His main target for January is to sit still and be quiet when an adult or his classmates are speaking in class. So no drumming, humming, playing with words, repeating etc etc. It would be great if he could manage this or even improve, but none of us really know where to start with this.

I'm going to get photocopies of the symbols on the class wall to use at home, but I really don't know how to get it through to him that no matter how he feels, these are just rules you have to stick to.

aquariusmum Tue 18-Dec-07 15:26:58

good news! it's nice when things turn out better than you hoped and they sound like they are making a real effort. smile

whenachildisbob Tue 18-Dec-07 15:28:52

Yes - am feeling fairly positive now smile

Just got to get ds to be a good Joseph in the school nativity tonight - fingers crossed!!

Mumfun Tue 18-Dec-07 20:24:53

Hi

Just wanted to say that I have read your thread with huge interest amnd a lot of recongition.

My son sounds a lot like your DS - so many of the things you mention he does. Unfortunately for you he is younger in age so I dont think I can tell you much about positive interventions as hes at an earlier stage.

I will write nore if you are interested but my DS flaps with excitement, has behaved very inappropriately socially and is on the school Special Needs Register due to poor behaviour in class. He has been seen by an Ed Psych with the result of too early to tell but maybe aspergers. I think he fits a bit of aspergers but in my hearat of hearst I dont think he fits it enough.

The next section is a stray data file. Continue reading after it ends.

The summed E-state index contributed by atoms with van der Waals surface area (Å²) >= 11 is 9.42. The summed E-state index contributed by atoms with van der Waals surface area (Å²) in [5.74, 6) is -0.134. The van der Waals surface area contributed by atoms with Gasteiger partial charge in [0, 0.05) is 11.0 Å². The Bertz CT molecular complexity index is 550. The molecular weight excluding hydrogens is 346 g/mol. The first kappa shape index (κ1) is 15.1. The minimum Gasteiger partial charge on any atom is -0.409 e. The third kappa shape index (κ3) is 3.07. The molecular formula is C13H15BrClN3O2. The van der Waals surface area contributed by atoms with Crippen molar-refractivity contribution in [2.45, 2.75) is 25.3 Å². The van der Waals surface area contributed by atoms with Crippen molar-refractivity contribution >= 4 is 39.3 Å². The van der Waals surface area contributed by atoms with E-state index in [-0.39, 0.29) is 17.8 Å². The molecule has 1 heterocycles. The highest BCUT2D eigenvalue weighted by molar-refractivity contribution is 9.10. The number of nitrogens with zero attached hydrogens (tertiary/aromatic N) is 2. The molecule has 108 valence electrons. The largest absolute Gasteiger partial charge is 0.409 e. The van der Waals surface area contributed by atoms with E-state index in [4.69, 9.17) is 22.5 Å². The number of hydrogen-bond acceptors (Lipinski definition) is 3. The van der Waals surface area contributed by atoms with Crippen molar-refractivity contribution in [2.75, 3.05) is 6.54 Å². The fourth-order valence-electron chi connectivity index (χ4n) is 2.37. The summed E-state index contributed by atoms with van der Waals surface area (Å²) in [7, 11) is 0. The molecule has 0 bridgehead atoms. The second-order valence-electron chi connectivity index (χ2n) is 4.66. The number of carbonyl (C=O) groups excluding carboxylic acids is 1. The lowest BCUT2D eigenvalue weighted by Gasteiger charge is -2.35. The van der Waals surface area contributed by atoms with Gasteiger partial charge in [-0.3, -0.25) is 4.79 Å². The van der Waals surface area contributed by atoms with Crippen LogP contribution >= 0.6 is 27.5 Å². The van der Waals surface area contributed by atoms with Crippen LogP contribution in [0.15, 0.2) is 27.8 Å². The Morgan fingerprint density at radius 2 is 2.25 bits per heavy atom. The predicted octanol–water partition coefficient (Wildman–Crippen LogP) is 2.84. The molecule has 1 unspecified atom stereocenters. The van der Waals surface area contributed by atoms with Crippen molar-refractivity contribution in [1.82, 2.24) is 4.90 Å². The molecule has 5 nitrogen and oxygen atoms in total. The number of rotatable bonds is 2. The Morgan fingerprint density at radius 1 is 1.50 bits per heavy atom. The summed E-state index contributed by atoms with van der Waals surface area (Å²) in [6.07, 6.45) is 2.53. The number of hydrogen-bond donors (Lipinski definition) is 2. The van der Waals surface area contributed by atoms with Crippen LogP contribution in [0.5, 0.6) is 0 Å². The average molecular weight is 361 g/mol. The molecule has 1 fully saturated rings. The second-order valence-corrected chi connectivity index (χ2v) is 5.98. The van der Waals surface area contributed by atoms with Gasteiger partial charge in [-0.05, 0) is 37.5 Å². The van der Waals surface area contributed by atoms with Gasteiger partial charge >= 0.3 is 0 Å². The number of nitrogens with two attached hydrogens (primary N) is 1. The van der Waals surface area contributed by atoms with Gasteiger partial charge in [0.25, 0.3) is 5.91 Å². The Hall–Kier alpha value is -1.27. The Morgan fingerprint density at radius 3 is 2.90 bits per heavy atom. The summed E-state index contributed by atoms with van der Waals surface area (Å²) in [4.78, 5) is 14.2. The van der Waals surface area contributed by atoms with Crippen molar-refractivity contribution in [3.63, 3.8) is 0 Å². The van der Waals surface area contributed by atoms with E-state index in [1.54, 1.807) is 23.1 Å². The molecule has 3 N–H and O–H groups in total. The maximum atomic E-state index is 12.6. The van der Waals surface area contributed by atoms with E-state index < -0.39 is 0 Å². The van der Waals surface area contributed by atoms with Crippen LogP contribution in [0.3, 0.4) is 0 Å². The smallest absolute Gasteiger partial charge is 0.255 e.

The one pount that struck me that you said is that I too have gone from the most ideal child who was adored by everyone to one who has had huge problems at school nursery. he also behaves hugely differently at home - its as if he just goes into the less supervised enviornment and says Wheeeeeee - away I go. He is also very strong willed which causes issues at homee and nursery.

Ill have to go over your posts again as there are some good learning points for me - if there is anything you are interested in from our story just ask!

whenachildisbob Tue 18-Dec-07 20:33:48

Mumfun - that's really interesting about your ds 'changing". I really thought I had it easy until he started pre-school. In a way I still do - he eats brilliantly and isn't picky, sleeps well (always has) and is polite and well mannered. But in certain situations he gives other people big problems and headaches.